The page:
“I talk to people, you know, who thought he would just have a magic wand,” said Ira Acree, a pastor on the city’s South Side, where Obama worked as a community organizer, taught law and still has a house.

Across the city this week, many Chicagoans acted a bit defensive or protective of Obama, who considers Chicago home despite being born in Hawaii. Obama has only visited a handful of times since he left for the White House, but his adopted hometown seems more willing to give him a pass than other places around the nation…

One after another, residents said that in Chicago expectations were simply too high, that there was no way Obama could accomplish what they had hoped he would.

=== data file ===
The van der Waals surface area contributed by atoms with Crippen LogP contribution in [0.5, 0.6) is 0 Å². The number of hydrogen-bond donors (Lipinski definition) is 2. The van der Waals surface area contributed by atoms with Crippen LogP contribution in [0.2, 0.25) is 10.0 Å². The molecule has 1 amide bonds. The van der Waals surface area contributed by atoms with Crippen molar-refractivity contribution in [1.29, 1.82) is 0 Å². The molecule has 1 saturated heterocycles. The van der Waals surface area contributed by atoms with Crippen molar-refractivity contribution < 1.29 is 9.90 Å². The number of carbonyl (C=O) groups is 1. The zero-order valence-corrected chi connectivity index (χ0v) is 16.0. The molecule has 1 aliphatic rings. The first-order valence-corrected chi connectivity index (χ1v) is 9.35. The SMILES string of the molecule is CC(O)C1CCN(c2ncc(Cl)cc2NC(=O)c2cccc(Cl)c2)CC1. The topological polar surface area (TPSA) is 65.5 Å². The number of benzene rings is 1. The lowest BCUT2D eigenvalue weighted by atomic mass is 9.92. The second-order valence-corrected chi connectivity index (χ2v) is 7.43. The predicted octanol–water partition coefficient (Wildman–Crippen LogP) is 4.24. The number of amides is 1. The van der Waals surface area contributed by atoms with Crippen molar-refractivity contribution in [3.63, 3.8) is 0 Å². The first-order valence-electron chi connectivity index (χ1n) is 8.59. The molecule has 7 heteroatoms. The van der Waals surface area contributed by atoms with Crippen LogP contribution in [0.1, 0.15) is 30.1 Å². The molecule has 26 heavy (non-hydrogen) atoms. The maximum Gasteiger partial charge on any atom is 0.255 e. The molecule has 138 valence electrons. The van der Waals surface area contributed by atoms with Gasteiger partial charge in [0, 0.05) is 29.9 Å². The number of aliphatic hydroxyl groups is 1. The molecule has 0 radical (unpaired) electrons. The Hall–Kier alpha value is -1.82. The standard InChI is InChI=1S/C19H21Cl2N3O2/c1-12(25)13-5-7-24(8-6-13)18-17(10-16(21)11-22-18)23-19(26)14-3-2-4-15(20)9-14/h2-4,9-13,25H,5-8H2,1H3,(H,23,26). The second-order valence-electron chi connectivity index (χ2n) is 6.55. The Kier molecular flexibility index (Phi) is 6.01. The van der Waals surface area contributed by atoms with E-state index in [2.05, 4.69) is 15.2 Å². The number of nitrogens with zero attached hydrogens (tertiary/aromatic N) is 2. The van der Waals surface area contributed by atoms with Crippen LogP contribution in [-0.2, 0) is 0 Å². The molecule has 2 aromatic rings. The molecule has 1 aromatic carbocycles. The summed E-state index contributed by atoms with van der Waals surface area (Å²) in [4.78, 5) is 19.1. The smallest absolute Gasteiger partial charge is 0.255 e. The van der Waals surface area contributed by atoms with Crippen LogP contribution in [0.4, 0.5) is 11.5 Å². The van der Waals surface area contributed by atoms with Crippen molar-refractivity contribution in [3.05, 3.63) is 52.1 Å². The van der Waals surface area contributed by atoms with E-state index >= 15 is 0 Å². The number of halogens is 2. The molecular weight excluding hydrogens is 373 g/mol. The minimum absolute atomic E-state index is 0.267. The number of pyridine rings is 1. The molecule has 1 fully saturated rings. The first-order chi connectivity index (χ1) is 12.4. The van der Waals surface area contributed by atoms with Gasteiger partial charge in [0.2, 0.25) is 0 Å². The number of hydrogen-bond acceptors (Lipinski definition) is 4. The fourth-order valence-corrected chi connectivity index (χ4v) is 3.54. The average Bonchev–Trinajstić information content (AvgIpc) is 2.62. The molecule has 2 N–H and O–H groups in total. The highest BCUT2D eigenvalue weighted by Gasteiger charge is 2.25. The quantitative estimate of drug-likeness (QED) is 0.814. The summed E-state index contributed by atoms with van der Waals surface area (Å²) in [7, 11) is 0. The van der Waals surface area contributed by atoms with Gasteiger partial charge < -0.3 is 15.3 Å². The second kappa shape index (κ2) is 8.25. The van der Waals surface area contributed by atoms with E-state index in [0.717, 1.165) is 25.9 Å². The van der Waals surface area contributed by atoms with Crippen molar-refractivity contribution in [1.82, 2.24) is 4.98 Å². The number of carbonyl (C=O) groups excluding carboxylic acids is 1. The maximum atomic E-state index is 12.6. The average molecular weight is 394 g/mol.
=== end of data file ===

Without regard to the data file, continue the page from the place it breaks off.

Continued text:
“They thought he would come in and all those long repressed desires of progressive folks would come true, that passage (of bills) would be easy and would be a matter of introducing the bills,” said David Fagus, the Democratic committeeman for the 49th ward on the city’s North Side.